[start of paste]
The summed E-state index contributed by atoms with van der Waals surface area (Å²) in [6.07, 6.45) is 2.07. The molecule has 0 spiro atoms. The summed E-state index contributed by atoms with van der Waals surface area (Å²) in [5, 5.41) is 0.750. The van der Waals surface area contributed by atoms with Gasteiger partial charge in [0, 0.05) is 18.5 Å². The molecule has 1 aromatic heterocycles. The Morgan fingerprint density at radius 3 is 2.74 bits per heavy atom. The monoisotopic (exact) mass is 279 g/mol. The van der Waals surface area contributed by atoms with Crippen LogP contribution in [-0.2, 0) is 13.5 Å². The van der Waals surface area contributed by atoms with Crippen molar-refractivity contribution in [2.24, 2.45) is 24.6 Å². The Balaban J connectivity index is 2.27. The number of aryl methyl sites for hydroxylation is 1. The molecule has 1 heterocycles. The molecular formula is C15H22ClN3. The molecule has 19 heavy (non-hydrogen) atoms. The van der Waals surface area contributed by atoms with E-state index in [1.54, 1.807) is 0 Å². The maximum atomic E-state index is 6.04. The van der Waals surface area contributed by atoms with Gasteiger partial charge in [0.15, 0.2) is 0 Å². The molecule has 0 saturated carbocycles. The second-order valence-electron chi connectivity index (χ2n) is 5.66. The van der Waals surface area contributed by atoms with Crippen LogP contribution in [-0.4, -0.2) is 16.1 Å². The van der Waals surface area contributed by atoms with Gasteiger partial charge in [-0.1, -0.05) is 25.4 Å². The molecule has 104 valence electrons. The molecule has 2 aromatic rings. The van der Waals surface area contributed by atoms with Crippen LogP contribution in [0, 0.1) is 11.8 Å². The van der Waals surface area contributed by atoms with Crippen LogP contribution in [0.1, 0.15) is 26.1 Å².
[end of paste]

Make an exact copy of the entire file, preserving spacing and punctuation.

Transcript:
The summed E-state index contributed by atoms with van der Waals surface area (Å²) in [6.07, 6.45) is 2.07. The molecule has 0 spiro atoms. The summed E-state index contributed by atoms with van der Waals surface area (Å²) in [5, 5.41) is 0.750. The van der Waals surface area contributed by atoms with Gasteiger partial charge in [0, 0.05) is 18.5 Å². The molecule has 1 aromatic heterocycles. The Morgan fingerprint density at radius 3 is 2.74 bits per heavy atom. The monoisotopic (exact) mass is 279 g/mol. The van der Waals surface area contributed by atoms with Crippen LogP contribution in [-0.2, 0) is 13.5 Å². The van der Waals surface area contributed by atoms with Crippen molar-refractivity contribution in [2.24, 2.45) is 24.6 Å². The Balaban J connectivity index is 2.27. The number of aryl methyl sites for hydroxylation is 1. The molecule has 1 heterocycles. The molecular formula is C15H22ClN3. The molecule has 19 heavy (non-hydrogen) atoms. The van der Waals surface area contributed by atoms with E-state index in [1.54, 1.807) is 0 Å². The maximum atomic E-state index is 6.04. The van der Waals surface area contributed by atoms with Gasteiger partial charge in [0.15, 0.2) is 0 Å². The molecule has 0 saturated carbocycles. The second-order valence-electron chi connectivity index (χ2n) is 5.66. The van der Waals surface area contributed by atoms with Crippen LogP contribution in [-0.4, -0.2) is 16.1 Å². The van der Waals surface area contributed by atoms with Gasteiger partial charge in [-0.1, -0.05) is 25.4 Å². The molecule has 104 valence electrons. The molecule has 2 aromatic rings. The van der Waals surface area contributed by atoms with Crippen LogP contribution in [0, 0.1) is 11.8 Å². The van der Waals surface area contributed by atoms with Crippen LogP contribution in [0.1, 0.15) is 26.1 Å².